Cancer cells frequently downregulate key necroptosis actors, in particular RIPK3 [17, 21, 22]. To study necroptosis competency, we therefore initially assessed expression heterogeneity of the essential RIPK1-RIPK3-MLKL necroptosis axis in melanoma cell lines. Across a panel of 16 cell lines, including cell lines harboring activating BRAF and NRAS mutations (see materials and methods), we noted comparable RIPK1 expression whereas RIPK3 and MLKL amounts differed considerably (Fig. 1a). RIPK3 was absent in many cell lines but frequently also clearly detectable, up to amounts similar to those observed in whole cell protein extracts from necroptosis competent HaCat keratinocytes [17]. With the exception of SK-MEL-2 and MeWo cells, all other cell lines expressed clearly detectable but differing amounts of MLKL (Fig. 1a). All cell lines expressed comparable amounts of procaspase-8 and cFLIP, as regulators of apoptosis signal transduction and, with exception of cIAP2, also comparable amounts of XIAP and cIAP1, as negative regulators of both apoptosis and necroptosis signaling [3] (Fig. 1b). To study necroptosis competency, we selected Malme-3M, MelJuso, WM1791C and WM3211 cells for subsequent experiments, since these cells expressed RIPK3 and MLKL, albeit in differing amounts.

Fig. 1
figure1figure1

Melanoma cells expressing RIPK1, RIPK3 and MLKL are necroptosis resistant. a, b Basal expression of key cell death regulatory proteins in melanoma cell lines was determined by immunoblotting. Necroptosis-competent HaCat keratinocytes served for comparison. Actin served as loading control. c Cell viability of MEL-JUSO, WM1791C, WM3211, and Malme-3M cell lines in response to TNFα, TRAIL or IAP antagonist Compound A, as determined by MTT assays. Cells were treated for 24 h. Data show mean ± S.E.M. from n = 3 independent experiments. d, e Cell viability in response to combination treatment of TNFα or TRAIL with IAP antagonist Compound A, as determined by MTT assays. Cells were treated for 48 h. zVAD-fmk and Necrostatin 1 were added 30 min prior to treatment. HT-29 cells served as necroptosis competent control. Data show mean ± S.E.M. from n = 3 independent experiments

TNF-receptor pathways can induce necroptosis, in particular when combining TNF receptor ligands with IAP antagonists and, to suppress apoptosis signaling, caspase inhibitors such as zVAD-fmk [23]. With the exception of moderately responsive MelJuso cells, all cell lines were largely resistant to TNFα or a multivalent TRAIL variant [24] (Fig. 1c). IAP antagonist Compound A reduced viability in Malme-3M cells, but only at very high concentrations (Fig. 1c). The combination of TNFα and Compound A most prominently reduced cell viability in WM3211 and Malme-3M cells, and the combination with caspase inhibitor zVAD-fmk (zVAD) failed to reduce viability further, indicating that canonical necroptosis cannot be induced (Fig. 1d). Correspondingly, RIPK1 inhibitor necrostatin-1 (nec-1) did not notably prevent viability loss in WM3211 and Malme-3M cells. WM1791C and MEL-JUSO cells likewise failed to die by necroptosis (Fig. 1d). Similar results were obtained in TRAIL-based treatment scenarios, where combination treatment with Compound A prominently reduced cell viability, and with zVAD but not nec-1 offering protection (Fig. 1d), indicating that cell death proceeds by apoptosis rather than necroptosis. Indeed, depleting caspase-8 expression in melanoma cells was sufficient to prevent cell death (Supplementary Fig. 1). In contrast, nec-1 or the combination of zVAD and nec-1 rescued necroptosis competent HT29 cells from TNFα/Compound A or TRAIL/Compound A treatment (Fig. 1e). Taken together, these data therefore demonstrate that melanoma cell lines with evident expression of the key actors of the canonical necroptosis cascade, namely RIPK1, RIPK3, MLKL, are incapable of dying by necroptosis.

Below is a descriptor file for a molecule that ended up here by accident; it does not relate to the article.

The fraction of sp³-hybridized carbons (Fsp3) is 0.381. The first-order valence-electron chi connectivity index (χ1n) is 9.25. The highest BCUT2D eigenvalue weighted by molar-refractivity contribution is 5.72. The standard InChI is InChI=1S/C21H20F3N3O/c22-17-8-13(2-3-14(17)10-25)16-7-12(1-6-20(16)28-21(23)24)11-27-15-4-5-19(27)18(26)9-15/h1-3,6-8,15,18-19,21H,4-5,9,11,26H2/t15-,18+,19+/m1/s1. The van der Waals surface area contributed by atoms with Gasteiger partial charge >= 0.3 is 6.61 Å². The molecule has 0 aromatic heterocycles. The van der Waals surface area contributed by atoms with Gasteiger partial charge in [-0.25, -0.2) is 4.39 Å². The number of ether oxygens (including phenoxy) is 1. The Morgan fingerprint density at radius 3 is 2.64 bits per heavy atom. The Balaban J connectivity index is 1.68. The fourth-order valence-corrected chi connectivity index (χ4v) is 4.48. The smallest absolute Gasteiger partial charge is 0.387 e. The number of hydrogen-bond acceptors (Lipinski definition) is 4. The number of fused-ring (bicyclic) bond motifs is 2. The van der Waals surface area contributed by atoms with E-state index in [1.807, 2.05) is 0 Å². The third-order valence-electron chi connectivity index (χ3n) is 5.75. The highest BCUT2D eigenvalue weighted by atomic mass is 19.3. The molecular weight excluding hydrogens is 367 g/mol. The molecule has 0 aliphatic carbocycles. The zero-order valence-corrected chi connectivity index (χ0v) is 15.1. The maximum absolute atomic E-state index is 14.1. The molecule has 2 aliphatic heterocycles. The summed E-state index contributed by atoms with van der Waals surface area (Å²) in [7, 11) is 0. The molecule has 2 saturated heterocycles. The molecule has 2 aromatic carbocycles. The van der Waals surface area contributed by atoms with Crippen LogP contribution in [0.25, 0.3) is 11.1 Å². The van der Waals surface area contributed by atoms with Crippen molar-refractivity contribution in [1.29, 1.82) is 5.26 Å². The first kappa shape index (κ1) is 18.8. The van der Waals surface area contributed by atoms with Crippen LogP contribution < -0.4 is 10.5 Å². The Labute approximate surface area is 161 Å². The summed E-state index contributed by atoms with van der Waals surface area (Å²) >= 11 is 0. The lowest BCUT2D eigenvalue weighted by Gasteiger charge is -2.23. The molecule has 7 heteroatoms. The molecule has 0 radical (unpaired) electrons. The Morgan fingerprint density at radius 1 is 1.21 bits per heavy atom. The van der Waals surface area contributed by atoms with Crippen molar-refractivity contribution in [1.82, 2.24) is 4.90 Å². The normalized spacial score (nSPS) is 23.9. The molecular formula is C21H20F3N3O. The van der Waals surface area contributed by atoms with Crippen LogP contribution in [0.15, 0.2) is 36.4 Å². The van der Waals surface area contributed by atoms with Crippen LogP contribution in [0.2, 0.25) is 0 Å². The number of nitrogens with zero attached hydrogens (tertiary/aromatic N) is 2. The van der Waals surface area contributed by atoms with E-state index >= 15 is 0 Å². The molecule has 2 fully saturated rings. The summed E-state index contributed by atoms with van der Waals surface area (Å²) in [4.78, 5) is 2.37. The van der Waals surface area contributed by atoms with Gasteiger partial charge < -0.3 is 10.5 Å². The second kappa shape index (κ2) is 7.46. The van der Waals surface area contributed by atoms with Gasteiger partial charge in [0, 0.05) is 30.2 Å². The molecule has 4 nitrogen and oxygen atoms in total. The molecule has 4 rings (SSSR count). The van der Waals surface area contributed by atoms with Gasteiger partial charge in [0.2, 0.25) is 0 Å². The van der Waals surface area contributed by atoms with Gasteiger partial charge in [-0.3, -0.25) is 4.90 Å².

Elevating intrinsic RIP3 expression fails to establish necroptosis competency in melanoma

It was previously demonstrated that DNA methyltransferase activity might silence RIPK3 expression [22, 25]. We therefore reasoned that treatment with 5-aza-2′-deoxycytidine (5-AD), a demethylating agent that induces the degradation of DNA (cytosine-5)-methyltransferase 1 (DNMT1) [26], could increase intrinsic RIPK3 expression and therefore necroptosis competency in melanoma cells. Indeed, 5-AD treatment notably enhanced RIPK3 expression in all cell lines, whereas RIPK1 expression remained unaffected (Fig. 2a). In MALME-3M and MEL-JUSO cells, also MLKL expression increased following 5-AD treatment (Fig. 2a). As expected, DNMT1 expression was lost in cells exposed to 5-AD (Fig. 2b). Importantly, RIPK3 and MLKL protein amounts remained elevated for several days after 5-AD withdrawal (Fig. 2c), indicating that 5-AD pre-treatment might pose an attractive strategy for priming cells towards RIPK3/MLKL-dependent necroptosis. However, despite substantially elevated RIPK3 expression, no substantial induction of necroptosis could be observed (Fig. 2d), indicating that signal transduction towards necroptosis is likely inhibited upstream of RIPK3/MLKL signaling.